When you treat someone like crap, you’re burning bridges, plain and simple. The author so quick to help you? They may not be so quick to pull through for you next time.

So what can you do to keep your friendships intact if it moves into business territory?

  1. Set boundaries and expectations.
    Before work exchanges hands, hammer out what expectations are. Does she expect to get paid? Is she doing it for free? Are you sure? Is there an expectation you’re going to help her down the road? Is there a deadline? Can your friend meet it? If she can’t, can you change it? If you’re too rigid with what you need, it’s better for your friend to pass. Which brings me to:
  2. Don’t be angry if your friend can’t meet your needs.
    A lot of indie business is trade and favors. Money doesn’t always exchange hands. That’s common when indies operate in the red–especially when just starting out. You may feel desperate because if this particular friend can’t help you, who will? People who know what they are doing, and willing to do it for free or on the cheap are few. If you need her, it’s YOUR job to bend, not hers. If you can’t, understand where she’s coming from, take a deep breath, and move on. While writing is a business, it will always come in secondary to children, jobs that pay the bills, and maybe even an evening of self-care if she’s had a bad day. If your needs are more important than that, hire out and pay for the priority. Your friend helping you isn’t a right–it’s a privilege.
  3. Keep communication open.
    Maybe you think she’s not working fast enough. Or you haven’t heard from her in a couple of days. Or worse yet, you haven’t heard from her, yet she’s posting on social media. It’s easy to go from simmering to boiling if you expect her to be working on your project but she’s posting a new blog post every day. It’s easy to get annoyed–trust me, I know. Maybe she already had them scheduled, and she IS working on your stuff. You won’t know unless you ask. If you need constant reassurance like daily updates, request it before you give her the project. That way you can remind her you asked.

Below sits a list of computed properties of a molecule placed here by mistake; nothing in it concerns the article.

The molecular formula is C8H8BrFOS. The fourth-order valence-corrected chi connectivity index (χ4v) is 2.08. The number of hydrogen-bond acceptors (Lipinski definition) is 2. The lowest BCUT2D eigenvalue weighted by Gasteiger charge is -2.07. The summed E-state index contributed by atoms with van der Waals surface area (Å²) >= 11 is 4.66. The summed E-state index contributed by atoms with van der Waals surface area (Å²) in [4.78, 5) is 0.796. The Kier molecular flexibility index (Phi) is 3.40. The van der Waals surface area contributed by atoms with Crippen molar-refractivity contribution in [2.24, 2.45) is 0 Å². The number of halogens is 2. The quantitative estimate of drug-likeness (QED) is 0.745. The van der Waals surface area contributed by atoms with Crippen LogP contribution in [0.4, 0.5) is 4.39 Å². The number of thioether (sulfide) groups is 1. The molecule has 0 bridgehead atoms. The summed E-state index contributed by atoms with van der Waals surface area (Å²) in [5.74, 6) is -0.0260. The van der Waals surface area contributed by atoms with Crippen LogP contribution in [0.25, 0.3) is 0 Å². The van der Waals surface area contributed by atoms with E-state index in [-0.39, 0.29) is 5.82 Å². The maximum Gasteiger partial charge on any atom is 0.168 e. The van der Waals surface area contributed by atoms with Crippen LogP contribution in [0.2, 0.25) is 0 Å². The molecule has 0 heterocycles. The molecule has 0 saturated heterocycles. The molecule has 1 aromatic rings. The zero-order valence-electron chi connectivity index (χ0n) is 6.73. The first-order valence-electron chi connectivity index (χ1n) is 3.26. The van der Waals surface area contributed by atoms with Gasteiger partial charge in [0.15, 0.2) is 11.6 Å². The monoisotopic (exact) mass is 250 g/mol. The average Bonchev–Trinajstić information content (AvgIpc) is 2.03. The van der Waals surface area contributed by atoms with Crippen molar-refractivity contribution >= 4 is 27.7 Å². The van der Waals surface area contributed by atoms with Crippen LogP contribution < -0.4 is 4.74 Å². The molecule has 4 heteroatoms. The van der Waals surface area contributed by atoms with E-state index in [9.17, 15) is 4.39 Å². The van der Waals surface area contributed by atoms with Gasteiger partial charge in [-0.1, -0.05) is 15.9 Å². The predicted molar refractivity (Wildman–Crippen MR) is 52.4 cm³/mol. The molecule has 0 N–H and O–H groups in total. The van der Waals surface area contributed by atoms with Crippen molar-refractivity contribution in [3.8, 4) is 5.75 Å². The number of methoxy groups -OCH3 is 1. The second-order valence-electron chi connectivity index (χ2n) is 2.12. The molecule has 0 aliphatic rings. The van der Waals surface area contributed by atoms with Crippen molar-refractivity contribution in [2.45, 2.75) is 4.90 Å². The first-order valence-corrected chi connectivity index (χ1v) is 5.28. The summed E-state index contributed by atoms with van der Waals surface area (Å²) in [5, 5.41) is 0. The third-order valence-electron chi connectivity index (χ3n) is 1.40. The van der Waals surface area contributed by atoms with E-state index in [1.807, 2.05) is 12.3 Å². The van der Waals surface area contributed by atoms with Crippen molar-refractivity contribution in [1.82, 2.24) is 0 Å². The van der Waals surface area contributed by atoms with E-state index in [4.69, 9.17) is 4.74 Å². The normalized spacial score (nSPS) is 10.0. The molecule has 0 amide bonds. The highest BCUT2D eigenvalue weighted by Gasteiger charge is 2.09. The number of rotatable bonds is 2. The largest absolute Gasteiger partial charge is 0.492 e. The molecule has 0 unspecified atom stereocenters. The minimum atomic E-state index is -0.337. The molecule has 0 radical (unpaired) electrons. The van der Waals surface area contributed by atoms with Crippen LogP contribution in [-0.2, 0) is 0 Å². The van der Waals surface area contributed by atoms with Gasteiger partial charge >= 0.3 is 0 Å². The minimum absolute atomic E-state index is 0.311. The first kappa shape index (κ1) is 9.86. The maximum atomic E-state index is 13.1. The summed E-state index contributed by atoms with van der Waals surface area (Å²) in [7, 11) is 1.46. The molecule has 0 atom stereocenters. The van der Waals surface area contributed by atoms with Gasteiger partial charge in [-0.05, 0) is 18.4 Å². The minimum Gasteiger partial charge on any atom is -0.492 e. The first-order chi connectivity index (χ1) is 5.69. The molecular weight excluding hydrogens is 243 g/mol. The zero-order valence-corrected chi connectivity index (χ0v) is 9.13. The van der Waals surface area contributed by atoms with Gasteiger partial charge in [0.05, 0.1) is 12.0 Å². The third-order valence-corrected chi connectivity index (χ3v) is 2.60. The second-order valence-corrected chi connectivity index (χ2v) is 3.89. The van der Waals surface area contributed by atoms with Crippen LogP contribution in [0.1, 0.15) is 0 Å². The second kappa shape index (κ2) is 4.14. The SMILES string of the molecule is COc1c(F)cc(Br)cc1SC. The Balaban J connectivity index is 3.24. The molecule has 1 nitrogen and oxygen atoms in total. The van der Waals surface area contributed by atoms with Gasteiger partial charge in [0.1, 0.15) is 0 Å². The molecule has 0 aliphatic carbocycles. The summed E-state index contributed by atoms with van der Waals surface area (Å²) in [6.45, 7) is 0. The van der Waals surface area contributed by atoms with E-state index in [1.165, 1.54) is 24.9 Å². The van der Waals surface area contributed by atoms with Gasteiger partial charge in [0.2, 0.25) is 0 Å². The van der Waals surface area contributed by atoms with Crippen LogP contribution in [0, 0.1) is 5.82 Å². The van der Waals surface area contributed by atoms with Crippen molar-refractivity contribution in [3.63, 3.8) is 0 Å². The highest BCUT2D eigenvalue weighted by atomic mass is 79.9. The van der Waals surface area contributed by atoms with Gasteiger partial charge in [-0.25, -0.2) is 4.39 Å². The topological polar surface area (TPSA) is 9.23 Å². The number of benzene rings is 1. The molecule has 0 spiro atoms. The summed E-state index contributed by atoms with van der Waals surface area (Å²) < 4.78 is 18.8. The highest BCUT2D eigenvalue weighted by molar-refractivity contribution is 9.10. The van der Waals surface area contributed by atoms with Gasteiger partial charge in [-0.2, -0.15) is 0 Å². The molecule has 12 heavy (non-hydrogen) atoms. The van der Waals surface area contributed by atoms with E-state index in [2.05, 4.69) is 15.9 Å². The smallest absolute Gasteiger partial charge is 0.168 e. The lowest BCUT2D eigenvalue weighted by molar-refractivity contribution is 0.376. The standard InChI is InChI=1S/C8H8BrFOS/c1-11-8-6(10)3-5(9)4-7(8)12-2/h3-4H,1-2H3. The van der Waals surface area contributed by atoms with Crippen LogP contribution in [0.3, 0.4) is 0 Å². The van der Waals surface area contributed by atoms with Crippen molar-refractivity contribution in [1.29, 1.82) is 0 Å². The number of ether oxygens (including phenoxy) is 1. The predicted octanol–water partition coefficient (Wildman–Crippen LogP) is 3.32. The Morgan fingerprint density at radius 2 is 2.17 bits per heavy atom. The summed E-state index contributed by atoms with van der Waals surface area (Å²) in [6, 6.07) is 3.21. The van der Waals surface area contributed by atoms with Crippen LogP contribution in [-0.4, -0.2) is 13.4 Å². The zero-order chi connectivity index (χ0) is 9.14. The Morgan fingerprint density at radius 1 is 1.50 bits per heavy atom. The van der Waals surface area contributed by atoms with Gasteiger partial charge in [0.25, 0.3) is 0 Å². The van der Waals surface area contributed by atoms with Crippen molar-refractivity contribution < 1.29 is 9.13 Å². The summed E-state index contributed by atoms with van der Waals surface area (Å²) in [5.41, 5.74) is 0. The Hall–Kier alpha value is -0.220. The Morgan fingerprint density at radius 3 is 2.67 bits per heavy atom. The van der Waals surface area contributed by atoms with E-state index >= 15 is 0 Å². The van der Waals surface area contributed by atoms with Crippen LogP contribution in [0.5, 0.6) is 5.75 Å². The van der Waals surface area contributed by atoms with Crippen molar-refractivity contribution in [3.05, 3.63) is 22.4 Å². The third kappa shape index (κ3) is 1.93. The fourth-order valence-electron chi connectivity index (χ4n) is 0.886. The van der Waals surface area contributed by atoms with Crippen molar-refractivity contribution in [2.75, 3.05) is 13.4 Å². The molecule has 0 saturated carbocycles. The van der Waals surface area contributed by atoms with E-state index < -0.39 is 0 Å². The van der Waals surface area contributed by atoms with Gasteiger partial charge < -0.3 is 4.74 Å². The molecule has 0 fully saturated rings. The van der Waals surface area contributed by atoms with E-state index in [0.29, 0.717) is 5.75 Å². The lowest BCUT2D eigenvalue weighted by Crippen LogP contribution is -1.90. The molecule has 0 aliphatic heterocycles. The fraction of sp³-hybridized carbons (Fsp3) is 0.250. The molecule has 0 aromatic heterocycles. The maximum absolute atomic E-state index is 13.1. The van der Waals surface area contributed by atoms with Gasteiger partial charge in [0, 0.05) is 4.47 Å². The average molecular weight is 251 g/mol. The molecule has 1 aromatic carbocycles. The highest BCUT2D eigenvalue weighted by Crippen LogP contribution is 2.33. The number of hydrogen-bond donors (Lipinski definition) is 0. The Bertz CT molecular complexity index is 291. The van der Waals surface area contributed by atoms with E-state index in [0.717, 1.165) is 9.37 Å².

4. Keep social media in mind.
    When I edited for my friend, she never stopped posting her publication date. She was building buzz–I get that. But her manuscript needed work, and the more she posted and the more I edited, the angrier I became until eventually I felt like I was doing it for nothing. So remember–you are friends and she can see what you tweet, post on your Facebook author page, blog, and anything snarky by way of a bitchy meme on Instagram. But the same goes for her. If she’s tweeting she’s editing a pile of garbage, or the person she’s editing for is dumber than a box of rocks . . . you may need to rethink if you want her working on your project. A good friend doesn’t necessarily translate into a good business partner. (I would rethink my friendship with anyone who would put something like that out into the world, anyway.)
  5. Know when to quit.
    Ideally, you want to work things out before this step. If you can’t, the next best thing is to back out before your business relationship destroys your friendship. Be clear why you don’t want to work with him anymore. Try not to let hurt feelings muddy the water. He may have hurt your feelings, but that is only as a bi-product of unprofessional behavior that may not have been intentional. And don’t flip out if he has to back out on you. Maybe it has nothing to do with professionalism. His private issues are none of your business unless he wants to divulge them. That depends on how good of friends you are. But if it is due to not being able to work together, learn from the experience and move on. Having a truthful “We make better friends than business partners” talk can salvage a friendship. Don’t be defensive.